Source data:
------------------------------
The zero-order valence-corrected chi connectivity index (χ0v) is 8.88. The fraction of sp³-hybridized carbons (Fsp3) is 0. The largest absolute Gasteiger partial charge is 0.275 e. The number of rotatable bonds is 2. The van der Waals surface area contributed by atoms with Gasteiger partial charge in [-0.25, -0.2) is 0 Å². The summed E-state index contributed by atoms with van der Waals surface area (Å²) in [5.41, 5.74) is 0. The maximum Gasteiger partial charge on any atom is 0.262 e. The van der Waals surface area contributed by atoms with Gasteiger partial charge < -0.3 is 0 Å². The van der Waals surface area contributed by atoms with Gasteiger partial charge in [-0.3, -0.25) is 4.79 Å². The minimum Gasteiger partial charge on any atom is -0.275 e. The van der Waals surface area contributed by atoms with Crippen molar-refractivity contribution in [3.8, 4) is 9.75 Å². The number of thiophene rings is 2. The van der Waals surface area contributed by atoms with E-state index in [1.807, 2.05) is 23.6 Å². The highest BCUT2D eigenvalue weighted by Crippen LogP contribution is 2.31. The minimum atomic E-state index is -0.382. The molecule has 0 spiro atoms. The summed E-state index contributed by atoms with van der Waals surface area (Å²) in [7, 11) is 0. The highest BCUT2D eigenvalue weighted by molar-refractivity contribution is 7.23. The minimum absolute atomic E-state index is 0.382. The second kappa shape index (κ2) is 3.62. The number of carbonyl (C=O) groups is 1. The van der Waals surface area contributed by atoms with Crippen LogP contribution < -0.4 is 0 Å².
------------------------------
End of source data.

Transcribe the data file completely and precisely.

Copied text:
The zero-order valence-corrected chi connectivity index (χ0v) is 8.88. The fraction of sp³-hybridized carbons (Fsp3) is 0. The largest absolute Gasteiger partial charge is 0.275 e. The number of rotatable bonds is 2. The van der Waals surface area contributed by atoms with Gasteiger partial charge in [-0.25, -0.2) is 0 Å². The summed E-state index contributed by atoms with van der Waals surface area (Å²) in [5.41, 5.74) is 0. The maximum Gasteiger partial charge on any atom is 0.262 e. The van der Waals surface area contributed by atoms with Gasteiger partial charge < -0.3 is 0 Å². The van der Waals surface area contributed by atoms with Gasteiger partial charge in [-0.3, -0.25) is 4.79 Å². The minimum Gasteiger partial charge on any atom is -0.275 e. The van der Waals surface area contributed by atoms with Crippen molar-refractivity contribution in [3.8, 4) is 9.75 Å². The number of thiophene rings is 2. The van der Waals surface area contributed by atoms with E-state index in [1.807, 2.05) is 23.6 Å². The highest BCUT2D eigenvalue weighted by Crippen LogP contribution is 2.31. The minimum atomic E-state index is -0.382. The molecule has 0 spiro atoms. The summed E-state index contributed by atoms with van der Waals surface area (Å²) in [7, 11) is 0. The highest BCUT2D eigenvalue weighted by molar-refractivity contribution is 7.23. The minimum absolute atomic E-state index is 0.382. The second kappa shape index (κ2) is 3.62. The number of carbonyl (C=O) groups is 1. The van der Waals surface area contributed by atoms with Crippen LogP contribution < -0.4 is 0 Å².